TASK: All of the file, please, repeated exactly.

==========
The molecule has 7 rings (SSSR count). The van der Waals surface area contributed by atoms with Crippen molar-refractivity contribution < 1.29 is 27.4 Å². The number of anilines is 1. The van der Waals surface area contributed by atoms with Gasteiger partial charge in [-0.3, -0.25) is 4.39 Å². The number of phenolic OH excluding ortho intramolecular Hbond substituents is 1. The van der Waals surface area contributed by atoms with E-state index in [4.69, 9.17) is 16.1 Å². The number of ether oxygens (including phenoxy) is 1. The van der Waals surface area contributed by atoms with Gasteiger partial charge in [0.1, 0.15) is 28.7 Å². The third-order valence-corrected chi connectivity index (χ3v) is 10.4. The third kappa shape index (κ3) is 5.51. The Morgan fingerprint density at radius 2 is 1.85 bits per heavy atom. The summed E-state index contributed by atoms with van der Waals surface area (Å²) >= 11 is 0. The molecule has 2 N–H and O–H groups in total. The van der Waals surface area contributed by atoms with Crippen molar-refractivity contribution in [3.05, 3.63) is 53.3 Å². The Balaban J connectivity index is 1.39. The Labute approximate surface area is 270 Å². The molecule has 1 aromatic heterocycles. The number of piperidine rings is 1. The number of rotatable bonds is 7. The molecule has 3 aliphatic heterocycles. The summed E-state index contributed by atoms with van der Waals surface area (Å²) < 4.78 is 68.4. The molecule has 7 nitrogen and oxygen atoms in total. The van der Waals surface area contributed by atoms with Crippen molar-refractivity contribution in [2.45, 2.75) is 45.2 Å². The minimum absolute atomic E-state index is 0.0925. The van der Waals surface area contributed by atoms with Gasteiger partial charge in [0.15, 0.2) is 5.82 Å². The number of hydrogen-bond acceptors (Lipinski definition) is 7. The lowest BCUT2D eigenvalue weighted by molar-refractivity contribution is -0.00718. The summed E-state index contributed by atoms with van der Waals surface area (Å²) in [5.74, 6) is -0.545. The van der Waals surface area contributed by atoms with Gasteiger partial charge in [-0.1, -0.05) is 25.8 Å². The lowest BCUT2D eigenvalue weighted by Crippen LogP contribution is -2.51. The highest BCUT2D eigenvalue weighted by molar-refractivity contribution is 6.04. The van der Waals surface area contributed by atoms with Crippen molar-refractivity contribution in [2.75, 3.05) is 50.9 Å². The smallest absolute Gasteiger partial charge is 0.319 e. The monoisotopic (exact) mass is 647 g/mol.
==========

The molecule has 7 rings (SSSR count). The van der Waals surface area contributed by atoms with Crippen molar-refractivity contribution < 1.29 is 27.4 Å². The number of anilines is 1. The van der Waals surface area contributed by atoms with Gasteiger partial charge in [-0.3, -0.25) is 4.39 Å². The number of phenolic OH excluding ortho intramolecular Hbond substituents is 1. The van der Waals surface area contributed by atoms with E-state index in [4.69, 9.17) is 16.1 Å². The number of ether oxygens (including phenoxy) is 1. The van der Waals surface area contributed by atoms with Gasteiger partial charge in [0.1, 0.15) is 28.7 Å². The third-order valence-corrected chi connectivity index (χ3v) is 10.4. The third kappa shape index (κ3) is 5.51. The Morgan fingerprint density at radius 2 is 1.85 bits per heavy atom. The summed E-state index contributed by atoms with van der Waals surface area (Å²) >= 11 is 0. The molecule has 2 N–H and O–H groups in total. The van der Waals surface area contributed by atoms with Crippen molar-refractivity contribution in [3.05, 3.63) is 53.3 Å². The Balaban J connectivity index is 1.39. The Labute approximate surface area is 270 Å². The molecule has 1 aromatic heterocycles. The number of piperidine rings is 1. The number of rotatable bonds is 7. The molecule has 3 aliphatic heterocycles. The summed E-state index contributed by atoms with van der Waals surface area (Å²) < 4.78 is 68.4. The molecule has 7 nitrogen and oxygen atoms in total. The van der Waals surface area contributed by atoms with Crippen molar-refractivity contribution in [2.45, 2.75) is 45.2 Å². The minimum absolute atomic E-state index is 0.0925. The van der Waals surface area contributed by atoms with Gasteiger partial charge in [0.15, 0.2) is 5.82 Å². The number of hydrogen-bond acceptors (Lipinski definition) is 7. The lowest BCUT2D eigenvalue weighted by molar-refractivity contribution is -0.00718. The summed E-state index contributed by atoms with van der Waals surface area (Å²) in [5.74, 6) is -0.545. The van der Waals surface area contributed by atoms with Gasteiger partial charge in [-0.1, -0.05) is 25.8 Å². The lowest BCUT2D eigenvalue weighted by Crippen LogP contribution is -2.51. The highest BCUT2D eigenvalue weighted by molar-refractivity contribution is 6.04. The van der Waals surface area contributed by atoms with Crippen molar-refractivity contribution in [2.75, 3.05) is 50.9 Å². The smallest absolute Gasteiger partial charge is 0.319 e. The monoisotopic (exact) mass is 647 g/mol.